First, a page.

Family vacations can absorb months of our lives: Months before planning them, and months afterwards paying for them. What a shame, therefore, when everyones enjoyment is marred by cross words! Whether it is parents yelling at their children, kids fighting with each other, kids complaining about their parents, or couples criticizing each other, negative words can ruin that longed-for vacation.
1. Leave criticism and complaining behind. For sure, something somewhere will go wrong. Your flight may be delayed, your baggage lost, your passport stolen, or you may get lost looking for a restaurant, with cranky, hungry kids in tow. When you encounter such mini-disasters, resist the urge to blame each other. Instead, focus your energy on finding a solution.
2. When people, even people who love each other, spend all day together for days on end, they are bound to get on each others nerves. Just as you protect yourself from the suns harmful rays with an ample layer of sunscreen, protect yourself from the grouchies by resolving to refrain from negative words. Instead, take a walk by yourself or a hot bath.
3. Close quarters require an extra dose of tolerance. When the whole family finds itself sharing two hotel rooms or an RV, others personal habits may irritate you: this ones sloppiness, that ones loudness, this ones annoying propensity to tune out, that ones compulsion to talk about souvenirs. Try this three-step remedy: Forgive, let go, and remember how much you love ________.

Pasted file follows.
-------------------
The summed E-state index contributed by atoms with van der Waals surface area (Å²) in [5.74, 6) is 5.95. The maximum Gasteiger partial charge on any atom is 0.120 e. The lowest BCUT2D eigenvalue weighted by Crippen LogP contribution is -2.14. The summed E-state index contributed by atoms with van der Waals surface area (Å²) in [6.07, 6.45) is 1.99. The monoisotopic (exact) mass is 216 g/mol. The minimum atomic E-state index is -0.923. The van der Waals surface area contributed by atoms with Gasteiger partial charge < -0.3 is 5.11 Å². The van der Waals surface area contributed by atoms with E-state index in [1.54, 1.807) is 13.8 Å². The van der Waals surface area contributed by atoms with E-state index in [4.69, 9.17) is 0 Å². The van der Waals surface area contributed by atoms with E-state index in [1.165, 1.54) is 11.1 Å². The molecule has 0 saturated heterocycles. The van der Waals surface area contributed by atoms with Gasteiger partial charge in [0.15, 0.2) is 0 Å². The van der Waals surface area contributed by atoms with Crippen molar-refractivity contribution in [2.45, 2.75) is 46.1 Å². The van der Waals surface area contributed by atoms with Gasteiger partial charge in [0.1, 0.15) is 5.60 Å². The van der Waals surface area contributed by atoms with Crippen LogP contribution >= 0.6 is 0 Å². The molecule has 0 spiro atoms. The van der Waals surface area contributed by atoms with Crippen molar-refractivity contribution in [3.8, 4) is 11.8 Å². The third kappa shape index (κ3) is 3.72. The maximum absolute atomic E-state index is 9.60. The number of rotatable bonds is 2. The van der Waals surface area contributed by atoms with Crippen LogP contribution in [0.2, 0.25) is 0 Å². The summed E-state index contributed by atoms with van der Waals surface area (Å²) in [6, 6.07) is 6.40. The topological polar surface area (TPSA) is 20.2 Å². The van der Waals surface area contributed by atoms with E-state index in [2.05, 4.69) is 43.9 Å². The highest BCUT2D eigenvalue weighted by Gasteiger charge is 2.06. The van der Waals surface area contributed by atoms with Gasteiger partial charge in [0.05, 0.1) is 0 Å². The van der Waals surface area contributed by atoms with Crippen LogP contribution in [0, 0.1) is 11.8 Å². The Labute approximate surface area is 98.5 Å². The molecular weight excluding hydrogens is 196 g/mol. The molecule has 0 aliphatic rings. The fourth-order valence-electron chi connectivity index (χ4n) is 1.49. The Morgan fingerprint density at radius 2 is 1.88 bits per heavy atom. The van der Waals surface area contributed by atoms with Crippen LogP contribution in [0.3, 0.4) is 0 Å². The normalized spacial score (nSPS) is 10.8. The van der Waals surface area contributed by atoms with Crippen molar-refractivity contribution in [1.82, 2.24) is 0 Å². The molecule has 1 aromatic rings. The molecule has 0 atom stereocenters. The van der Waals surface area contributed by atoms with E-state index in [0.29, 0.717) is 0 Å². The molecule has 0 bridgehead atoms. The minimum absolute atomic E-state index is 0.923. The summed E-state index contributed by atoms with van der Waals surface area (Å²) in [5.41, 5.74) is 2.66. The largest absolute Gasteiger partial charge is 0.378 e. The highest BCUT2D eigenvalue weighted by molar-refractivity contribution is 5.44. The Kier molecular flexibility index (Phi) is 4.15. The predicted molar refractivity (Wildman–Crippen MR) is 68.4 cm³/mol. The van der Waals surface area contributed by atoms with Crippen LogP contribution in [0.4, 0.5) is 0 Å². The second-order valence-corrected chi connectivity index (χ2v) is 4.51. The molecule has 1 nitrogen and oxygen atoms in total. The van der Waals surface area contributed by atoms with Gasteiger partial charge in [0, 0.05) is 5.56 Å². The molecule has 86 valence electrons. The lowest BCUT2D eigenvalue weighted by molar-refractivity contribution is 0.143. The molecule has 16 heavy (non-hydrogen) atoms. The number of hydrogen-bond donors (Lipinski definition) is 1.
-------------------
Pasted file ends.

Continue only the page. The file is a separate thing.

4. Rare is the childrens fight that cannot be quelled by a good distraction. And vacations abound in distractions. Pack a variety of car/plane games, point out the scenery, or ask each child: What did you like best about . . . ?
5. Counteract negativity by cultivating the trait of appreciation. After every activity, talk about everything interesting or fun there. When someone starts to complain, make a game of Who can list the most animals we saw in the safari? or Who can remember every interesting building we saw in Paris?
6. Negative words are like poison ivy, mosquitoes, and sunburn; they can ruin your whole vacation. Before you leave the house, agree to ban:
What will you talk about? How about the Grand Canyon?
7. Play the thank you game: At the end of every day or every activity take turns thanking every member of the family. For example:
Thanks, Mom, for planning this part of the trip.
Thanks, Dad, for buying dinner for us.
Thanks, Jimmy, for running back to the car to get the forgotten canteens.
Thanks, Susie, for being a barrel of fun.
Everyone feels good when thanked. The most important thing to take with you on your vacation is appreciative words.
Have a great vacation!
Source: Brought to you by www.verticalresponse.com Visit www.WordsCanHeal.org for more ideas on how to heal with words. And spread the word! Send this message out today -- together we can make a difference!
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